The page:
American Airlines passenger arrested after punching flight attendant

According to American Airlines, a passenger attacking a flight attendant on a journey from Los Cabos, Mexico, to Los Angeles on Wednesday resulted in an arrest and a lifetime ban from the carrier.

The event took place on American Airlines flight 377, which departed from San José del Cabo International Airport and arrived at Los Angeles International Airport shortly after 3:30 p.m.

A flight attendant can be seen questioning someone on the plane if they were threatening him in video that was apparently recorded by another passenger and shared with a local television station. As witnesses screamed, the passenger ran up behind him as he turned around and walked up the aisle and punched him in the back of the head. The passenger was later identified by authorities as 33-year-old Alexander Tung Cuu Le of Westminster, Calif.

American Airlines issued a statement saying, “We do not accept acts of aggression towards our team members.” “The person responsible for this act will never again be permitted to travel with us, and we will closely cooperate with law enforcement in their investigation.”

Law enforcement officials greeted the jet when it landed, according to American, and took the unidentified passenger away. The statement congratulated the crew and assured them that the airline was providing them with the assistance they require.

Requests for comment from the Federal Bureau of Investigation were not immediately fulfilled. An arrest has been made, and the federal prosecutor’s office is collaborating with the FBI, according to Ciaran McEvoy, a spokesperson for the Central District of California U.S. Attorney’s Office.

The U.S. Attorney’s Office announced on Thursday that Le had been charged with one count of interfering with flight attendants and crew members. Le allegedly grabbed a flight attendant’s shoulder and requested coffee 20 minutes into the journey, according to a news statement. He grabbed the flight attendant’s shoulders and then made his way to the front of the aircraft, where he allegedly sat in an empty seat close to first class.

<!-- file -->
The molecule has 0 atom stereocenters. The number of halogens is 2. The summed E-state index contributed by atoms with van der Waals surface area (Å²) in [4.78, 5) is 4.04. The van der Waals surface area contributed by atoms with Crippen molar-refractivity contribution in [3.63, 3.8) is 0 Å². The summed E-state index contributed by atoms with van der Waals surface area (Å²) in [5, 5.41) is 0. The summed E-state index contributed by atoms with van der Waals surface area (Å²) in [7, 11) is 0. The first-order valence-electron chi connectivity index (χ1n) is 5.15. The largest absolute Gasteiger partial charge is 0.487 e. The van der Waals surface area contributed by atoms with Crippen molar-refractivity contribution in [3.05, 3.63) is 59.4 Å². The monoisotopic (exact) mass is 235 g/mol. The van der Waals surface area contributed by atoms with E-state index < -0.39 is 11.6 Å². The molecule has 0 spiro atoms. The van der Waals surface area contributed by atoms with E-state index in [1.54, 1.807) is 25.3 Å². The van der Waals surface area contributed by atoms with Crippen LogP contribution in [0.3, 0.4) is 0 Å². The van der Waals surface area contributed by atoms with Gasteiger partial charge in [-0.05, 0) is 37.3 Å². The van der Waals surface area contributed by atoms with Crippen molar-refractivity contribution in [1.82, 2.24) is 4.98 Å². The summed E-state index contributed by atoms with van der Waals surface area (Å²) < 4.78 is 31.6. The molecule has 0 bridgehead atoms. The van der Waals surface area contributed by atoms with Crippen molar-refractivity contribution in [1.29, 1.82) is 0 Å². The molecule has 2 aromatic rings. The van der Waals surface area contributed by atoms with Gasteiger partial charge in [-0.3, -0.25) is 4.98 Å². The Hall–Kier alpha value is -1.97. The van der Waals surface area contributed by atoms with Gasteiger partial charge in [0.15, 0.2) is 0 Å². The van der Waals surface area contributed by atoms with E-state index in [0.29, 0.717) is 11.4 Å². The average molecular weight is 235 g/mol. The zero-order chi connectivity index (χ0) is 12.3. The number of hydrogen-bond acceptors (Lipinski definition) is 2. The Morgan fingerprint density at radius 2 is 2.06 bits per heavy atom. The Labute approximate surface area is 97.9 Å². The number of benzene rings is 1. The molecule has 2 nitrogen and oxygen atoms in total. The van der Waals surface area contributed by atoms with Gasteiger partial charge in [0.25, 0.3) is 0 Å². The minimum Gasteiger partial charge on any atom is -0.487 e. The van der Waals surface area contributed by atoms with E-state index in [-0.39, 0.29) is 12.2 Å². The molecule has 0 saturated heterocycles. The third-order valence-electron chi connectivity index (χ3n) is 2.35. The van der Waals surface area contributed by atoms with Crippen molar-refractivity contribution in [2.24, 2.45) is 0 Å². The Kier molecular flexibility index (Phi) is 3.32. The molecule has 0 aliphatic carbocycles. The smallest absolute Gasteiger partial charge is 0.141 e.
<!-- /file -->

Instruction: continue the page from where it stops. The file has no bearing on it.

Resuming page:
Le was requested to go back to his designated seat by another flight attendant who was later assaulted. According to the press release, Le retaliated by fist-pushing and swinging at the crew member, but missed. Le allegedly struck the flight attendant from behind as she went away to inform the pilot of the incident.

The attacker was subdued by passengers and crew members, according to the Association of Professional Flight Attendants, which is the union for more than 24,000 American Airlines employees. The national president of the union, Julie Hedrick, described the attack as “dangerous, life-threatening activity.”

The statement said, “This violent behavior must cease. It endangers the safety of all passengers and employees.”

According to the U.S. Attorney’s Office, “a few passengers” halted. After that, he sprinted to the rear of the aircraft. According to the press release, after repeatedly unbuckling his seatbelt, his hands and legs were bound with flex cuffs provided by a flight attendant, and he was secured to the seat with seatbelt extenders.

Early in the epidemic, there were more reports of rowdy passengers, in part because flight attendants had to enforce the federal mask requirement that has since been lifted.

Violence has already been directed at flight attendants: A flight attendant for Southwest Airlines had severe facial injuries in May 2021, including several chipped teeth. Two felonies were brought against the passenger.

After an alleged assault by a passenger, an American Airlines flight attendant shattered bones in her face and needed to go to the hospital.

The Federal Aviation Administration reported receiving 5,981 reports of instances involving rowdy passengers last year. The government then launched 1,113 investigations and started taking enforcement action in 350 cases.

The agency has received 1,973 allegations of disorderly passengers this year as of early this week, launched 680 investigations, and taken enforcement action in 468 incidents.

A New York woman was sentenced to four months in federal prison earlier this month for disruptive behavior that resulted in the last flight of American Airlines being diverted.

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